If you’ve ever driven along the Blue Ridge Parkway, hopped on a shuttle along the Going to the Sun Road in Glacier, taken the ferry to the Statue of Liberty, or hiked along the Half Dome Trail in Yosemite, you’ve experienced some of the wide variety of transportation infrastructure found in our national parks.
What’s “transportation infrastructure”? It’s the roads, bridges, tunnels, and trails that allow you to access the treasures in our national parks with your car, bike, or feet. And it’s also the trolleys, shuttles, ferries, and other public transportation options that give you access to national parks when you decide to leave your car behind.
In fact, the National Park Service transportation system includes:
- 5,500 miles of publicly accessible paved roads
- 4,100 miles of publicly accessible unpaved roads
- 1,442 publicly accessible bridges
- 63 publicly accessible tunnels
- 147 buses, ferries, and other alternative transportation systems
- 17,872 miles of trails
Roads, bridges, and transit are integral parts of the national park experience. However, they are also facing the challenge that the system as a whole is facing – lack of funding to maintain them. In 2014, the deferred transportation maintenance deficit is more than $6 billion, over half of the $11.5 billion total deferred maintenance backlog faced by the National Park Service.
Deferred maintenance of park transportation systems is affecting park visitors in very real ways. Of the over 9,000 miles of park roads, 40 percent are in poor to fair condition, as are 77 percent of parking areas. Bridges built in the 1940s, 50s, and 60s are aging and will require increasingly greater funds to maintain and reconstruct.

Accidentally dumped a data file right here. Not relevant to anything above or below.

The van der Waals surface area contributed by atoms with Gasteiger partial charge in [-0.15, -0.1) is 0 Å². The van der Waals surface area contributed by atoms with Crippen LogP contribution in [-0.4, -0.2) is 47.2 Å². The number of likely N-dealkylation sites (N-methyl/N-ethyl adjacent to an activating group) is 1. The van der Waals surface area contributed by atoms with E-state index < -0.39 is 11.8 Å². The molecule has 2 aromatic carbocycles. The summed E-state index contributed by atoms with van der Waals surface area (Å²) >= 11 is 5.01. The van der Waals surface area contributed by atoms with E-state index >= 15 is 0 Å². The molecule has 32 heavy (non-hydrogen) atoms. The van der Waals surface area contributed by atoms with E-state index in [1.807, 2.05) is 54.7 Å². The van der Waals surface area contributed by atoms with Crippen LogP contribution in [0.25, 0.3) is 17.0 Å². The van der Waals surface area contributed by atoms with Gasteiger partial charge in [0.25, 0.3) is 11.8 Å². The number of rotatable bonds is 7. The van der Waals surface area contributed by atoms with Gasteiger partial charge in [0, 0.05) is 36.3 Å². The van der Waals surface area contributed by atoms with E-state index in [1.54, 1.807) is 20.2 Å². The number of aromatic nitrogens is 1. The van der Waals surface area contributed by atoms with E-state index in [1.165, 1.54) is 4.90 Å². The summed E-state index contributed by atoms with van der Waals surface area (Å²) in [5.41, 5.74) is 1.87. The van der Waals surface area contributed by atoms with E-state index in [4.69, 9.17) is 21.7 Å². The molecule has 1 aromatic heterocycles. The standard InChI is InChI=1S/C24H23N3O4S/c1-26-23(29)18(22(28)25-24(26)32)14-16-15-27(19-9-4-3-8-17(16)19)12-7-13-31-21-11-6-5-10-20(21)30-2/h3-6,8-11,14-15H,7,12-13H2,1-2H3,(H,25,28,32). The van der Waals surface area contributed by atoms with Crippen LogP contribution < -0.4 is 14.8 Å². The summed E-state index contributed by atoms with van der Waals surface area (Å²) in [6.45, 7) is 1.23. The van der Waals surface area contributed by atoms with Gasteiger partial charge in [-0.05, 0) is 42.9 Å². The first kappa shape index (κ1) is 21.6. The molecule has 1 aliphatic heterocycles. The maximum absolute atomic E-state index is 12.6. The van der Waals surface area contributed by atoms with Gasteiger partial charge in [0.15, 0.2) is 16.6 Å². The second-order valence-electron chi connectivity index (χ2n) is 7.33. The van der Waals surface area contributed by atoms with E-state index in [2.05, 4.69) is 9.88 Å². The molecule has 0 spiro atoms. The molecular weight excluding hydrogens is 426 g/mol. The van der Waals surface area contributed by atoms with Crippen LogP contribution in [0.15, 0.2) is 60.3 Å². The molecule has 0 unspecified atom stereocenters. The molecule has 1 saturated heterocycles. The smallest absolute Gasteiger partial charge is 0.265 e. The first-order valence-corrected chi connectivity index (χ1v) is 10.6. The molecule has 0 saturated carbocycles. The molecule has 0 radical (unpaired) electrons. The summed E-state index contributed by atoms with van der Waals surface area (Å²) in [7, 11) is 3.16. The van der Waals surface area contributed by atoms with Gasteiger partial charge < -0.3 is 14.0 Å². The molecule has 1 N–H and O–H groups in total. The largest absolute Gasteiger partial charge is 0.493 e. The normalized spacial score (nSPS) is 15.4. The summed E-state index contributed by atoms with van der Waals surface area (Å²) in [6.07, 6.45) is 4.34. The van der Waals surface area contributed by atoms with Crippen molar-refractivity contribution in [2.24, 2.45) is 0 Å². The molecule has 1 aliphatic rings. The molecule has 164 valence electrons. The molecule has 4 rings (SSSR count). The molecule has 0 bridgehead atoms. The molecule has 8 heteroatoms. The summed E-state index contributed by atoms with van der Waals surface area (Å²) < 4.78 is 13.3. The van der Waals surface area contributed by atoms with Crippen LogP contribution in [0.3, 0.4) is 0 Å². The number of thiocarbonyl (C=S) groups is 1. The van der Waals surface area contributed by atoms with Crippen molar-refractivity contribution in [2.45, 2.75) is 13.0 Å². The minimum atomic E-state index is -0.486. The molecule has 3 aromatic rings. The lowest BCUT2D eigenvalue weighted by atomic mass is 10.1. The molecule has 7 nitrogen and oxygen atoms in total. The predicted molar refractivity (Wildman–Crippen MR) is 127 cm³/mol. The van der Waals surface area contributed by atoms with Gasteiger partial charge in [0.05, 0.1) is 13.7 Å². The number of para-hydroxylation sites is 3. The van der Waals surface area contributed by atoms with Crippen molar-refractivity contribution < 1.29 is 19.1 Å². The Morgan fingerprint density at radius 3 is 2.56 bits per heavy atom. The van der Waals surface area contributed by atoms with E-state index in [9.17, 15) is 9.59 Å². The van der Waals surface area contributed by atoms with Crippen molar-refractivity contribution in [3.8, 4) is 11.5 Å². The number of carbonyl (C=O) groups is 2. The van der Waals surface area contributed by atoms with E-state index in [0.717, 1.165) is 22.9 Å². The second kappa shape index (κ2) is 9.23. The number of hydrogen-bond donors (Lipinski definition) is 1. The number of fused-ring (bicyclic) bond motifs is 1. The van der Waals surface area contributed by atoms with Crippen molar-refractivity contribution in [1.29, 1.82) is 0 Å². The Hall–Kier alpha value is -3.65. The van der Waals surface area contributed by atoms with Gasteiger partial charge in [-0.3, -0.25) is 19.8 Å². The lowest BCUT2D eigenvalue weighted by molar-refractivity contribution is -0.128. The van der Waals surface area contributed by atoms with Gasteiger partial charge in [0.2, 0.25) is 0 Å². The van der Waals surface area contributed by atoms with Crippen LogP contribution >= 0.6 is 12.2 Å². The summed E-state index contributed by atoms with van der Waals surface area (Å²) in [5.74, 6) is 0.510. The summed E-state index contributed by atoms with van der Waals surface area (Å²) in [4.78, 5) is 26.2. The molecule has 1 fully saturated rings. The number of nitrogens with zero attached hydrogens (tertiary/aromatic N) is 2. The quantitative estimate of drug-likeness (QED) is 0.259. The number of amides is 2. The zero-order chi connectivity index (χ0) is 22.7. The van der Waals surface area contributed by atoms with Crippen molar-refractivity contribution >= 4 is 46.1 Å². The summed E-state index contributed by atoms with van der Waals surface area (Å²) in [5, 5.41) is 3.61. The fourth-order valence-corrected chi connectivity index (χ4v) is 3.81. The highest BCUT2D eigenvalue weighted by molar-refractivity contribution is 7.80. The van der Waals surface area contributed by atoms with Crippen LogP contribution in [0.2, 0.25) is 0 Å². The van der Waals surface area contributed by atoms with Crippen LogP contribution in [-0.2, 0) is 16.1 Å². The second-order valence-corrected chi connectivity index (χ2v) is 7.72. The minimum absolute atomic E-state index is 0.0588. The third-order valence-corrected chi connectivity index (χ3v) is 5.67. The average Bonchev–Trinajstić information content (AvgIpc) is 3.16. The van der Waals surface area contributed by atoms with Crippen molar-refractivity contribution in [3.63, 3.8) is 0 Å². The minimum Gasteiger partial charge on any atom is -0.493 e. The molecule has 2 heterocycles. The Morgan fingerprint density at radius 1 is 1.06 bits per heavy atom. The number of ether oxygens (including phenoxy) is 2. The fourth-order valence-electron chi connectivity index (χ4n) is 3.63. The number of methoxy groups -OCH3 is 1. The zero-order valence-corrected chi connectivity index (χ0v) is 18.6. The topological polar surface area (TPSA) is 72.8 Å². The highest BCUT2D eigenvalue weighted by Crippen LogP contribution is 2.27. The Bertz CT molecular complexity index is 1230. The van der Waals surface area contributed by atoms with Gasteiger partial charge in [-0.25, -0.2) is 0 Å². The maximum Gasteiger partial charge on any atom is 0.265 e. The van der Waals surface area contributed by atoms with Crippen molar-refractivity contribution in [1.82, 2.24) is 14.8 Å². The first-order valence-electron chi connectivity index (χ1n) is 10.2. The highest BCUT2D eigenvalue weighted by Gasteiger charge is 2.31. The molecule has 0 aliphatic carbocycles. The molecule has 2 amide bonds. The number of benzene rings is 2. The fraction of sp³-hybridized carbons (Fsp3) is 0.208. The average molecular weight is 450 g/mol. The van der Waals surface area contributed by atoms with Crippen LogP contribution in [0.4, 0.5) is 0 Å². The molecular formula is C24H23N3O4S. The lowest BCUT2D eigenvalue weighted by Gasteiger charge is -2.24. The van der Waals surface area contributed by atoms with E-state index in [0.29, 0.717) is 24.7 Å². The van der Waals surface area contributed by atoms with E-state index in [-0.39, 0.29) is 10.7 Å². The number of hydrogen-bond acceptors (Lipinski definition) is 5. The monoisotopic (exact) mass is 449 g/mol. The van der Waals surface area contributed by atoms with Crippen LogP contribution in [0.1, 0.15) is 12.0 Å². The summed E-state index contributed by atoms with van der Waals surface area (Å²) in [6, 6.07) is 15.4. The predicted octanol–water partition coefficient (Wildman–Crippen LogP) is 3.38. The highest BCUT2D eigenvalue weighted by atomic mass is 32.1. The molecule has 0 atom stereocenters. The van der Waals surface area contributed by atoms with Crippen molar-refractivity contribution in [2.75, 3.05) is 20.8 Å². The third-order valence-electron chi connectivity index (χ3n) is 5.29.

Traditionally, the building, operation, maintenance, and improvement of the national park transportation system has been supported with funds from the Highway Trust Fund. The national parks are currently receiving $240 million from that fund but the National Park Service estimates it really needs closer to $970 million annually to adequately maintain, improve, and complete its roads, bridges, trails, and transit systems.
The federal transportation law, MAP-21, was due to expire on Sept. 30, 2014, but Congress has temporarily extended the law through July 2015. In March, the Administration released its GROW AMERICA proposal, which is disappointing because it eliminates the guaranteed funding for park transportation projects. In June, the Senate introduced the DRIVE Act. While the DRIVE Act fails to increase the dedicated funding for transportation needs in our national parks, it does authorize a potentially significant increase for federal land road projects over six years. However, there are a number of restrictions on the use of the funds that concern NPCA. NPCA continues to active work with our allies to ensure the roads, bridges, trails, and transit in our national parks get the funding they need and deserve.
Learn more about the transportation needs and funding opportunities in our national parks:
- Roads, bridges, and mega projects in need of attention
- Transit systems throughout the national parks
- Current funding challenges and opportunities